A computer scientist uses an eye-tracking robotic arm to paint a picture while simultaneously eating and drinking. Matthew Stock reports.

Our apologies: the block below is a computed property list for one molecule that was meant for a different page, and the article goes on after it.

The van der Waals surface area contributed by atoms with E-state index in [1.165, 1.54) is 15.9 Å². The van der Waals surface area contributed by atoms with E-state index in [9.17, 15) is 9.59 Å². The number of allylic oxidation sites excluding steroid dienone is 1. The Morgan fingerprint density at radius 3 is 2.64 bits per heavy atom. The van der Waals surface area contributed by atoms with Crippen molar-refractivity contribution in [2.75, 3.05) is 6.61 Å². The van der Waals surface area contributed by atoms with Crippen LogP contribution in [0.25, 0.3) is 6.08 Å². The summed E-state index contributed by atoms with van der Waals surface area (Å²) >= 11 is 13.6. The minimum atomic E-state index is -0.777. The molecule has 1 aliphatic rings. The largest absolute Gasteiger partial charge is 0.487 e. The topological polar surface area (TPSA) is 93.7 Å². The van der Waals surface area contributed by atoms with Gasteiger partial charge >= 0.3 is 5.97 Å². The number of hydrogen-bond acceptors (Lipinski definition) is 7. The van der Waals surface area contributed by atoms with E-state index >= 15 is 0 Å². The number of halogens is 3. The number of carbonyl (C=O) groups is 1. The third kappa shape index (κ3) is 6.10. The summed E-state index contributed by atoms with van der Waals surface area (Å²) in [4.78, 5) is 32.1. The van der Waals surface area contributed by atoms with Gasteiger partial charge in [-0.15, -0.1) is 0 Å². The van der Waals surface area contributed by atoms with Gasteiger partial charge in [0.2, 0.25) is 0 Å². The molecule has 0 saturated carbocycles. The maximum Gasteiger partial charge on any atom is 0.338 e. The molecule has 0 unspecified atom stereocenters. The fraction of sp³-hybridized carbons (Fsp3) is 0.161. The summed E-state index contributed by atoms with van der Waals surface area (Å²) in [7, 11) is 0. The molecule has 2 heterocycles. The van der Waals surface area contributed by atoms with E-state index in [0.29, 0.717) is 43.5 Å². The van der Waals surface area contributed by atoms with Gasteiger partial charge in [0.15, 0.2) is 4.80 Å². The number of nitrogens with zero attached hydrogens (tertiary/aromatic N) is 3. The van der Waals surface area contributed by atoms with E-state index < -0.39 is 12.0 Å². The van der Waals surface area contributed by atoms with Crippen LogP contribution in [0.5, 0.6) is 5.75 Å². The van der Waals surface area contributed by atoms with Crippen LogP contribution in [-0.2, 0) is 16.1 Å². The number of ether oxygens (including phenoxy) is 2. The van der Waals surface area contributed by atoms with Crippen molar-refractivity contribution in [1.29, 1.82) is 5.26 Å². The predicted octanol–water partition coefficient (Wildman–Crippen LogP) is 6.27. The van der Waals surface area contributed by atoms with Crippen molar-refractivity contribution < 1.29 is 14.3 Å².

Sabine Dzienmian (PRON. Sabeen-A Jem-Yian) may well be the first person in the world to eat a croissant and drink coffee while simultaneously painting a picture. Researchers from Imperial College London say their system demonstrates how eye-tracking technology could literally give people an extra pair of hands. They say their software accurately decodes a user's intended action from their eye movements. (SOUNDBITE) (English) DR. ALDO FAISAL, ASSOCIATE PROFESSOR IN NEUROTECHNOLOGY AT IMPERIAL COLLEGE LONDON, SAYING: "So you can imagine, for example, when you want to grab a cup; you will look at that cup before you grab it. And you will look in a specific way so you can judge where it is and how wide you have to shape your grip. And so we're developing algorithms that decode this intention from eye movement and we're then translating them into action." Using industrial robotics and simple eye-tracking hardware, the team's intuitive algorithm translates the path of the user's gaze and blinking into commands that control the robotic arm. The resulting painting is, admittedly, not quite a Picasso. But the system is very easy to use - even when your hands are otherwise occupied. (SOUNDBITE) (English) SABINE DZIEMIAN (PRON. Sabeen-A Jem-Yian), POST GRADUATE STUDENT IN THE DEPARTMENT OF COMPUTING AT IMPERIAL COLLEGE LONDON, SAYING: "It's very intuitive because I don't have to think about commands or something like this. I simply think about where I want to draw or which colour I want to take. And by thinking, a person usually looks at that colour... I didn't need a lot of time to learn how to use it. Actually, using it one time was enough to know how to control it completely." It could have a huge impact on the lives of people with disabilities, and maybe one day replace risky brain implants. (SOUNDBITE) (English) DR. ALDO FAISAL, ASSOCIATE PROFESSOR IN NEUROTECHNOLOGY AT IMPERIAL COLLEGE LONDON, SAYING: "We are following a non-invasive approach where you don't have to put technology into the head, but you can just, you know, you can just take it on and off like a pair of glasses. That's the level of technology that we want to offer to people." The researchers are looking for partners to commercialise the technology. And they're working on making the software even more intuitive, so that it becomes a seamless interface between man and machine.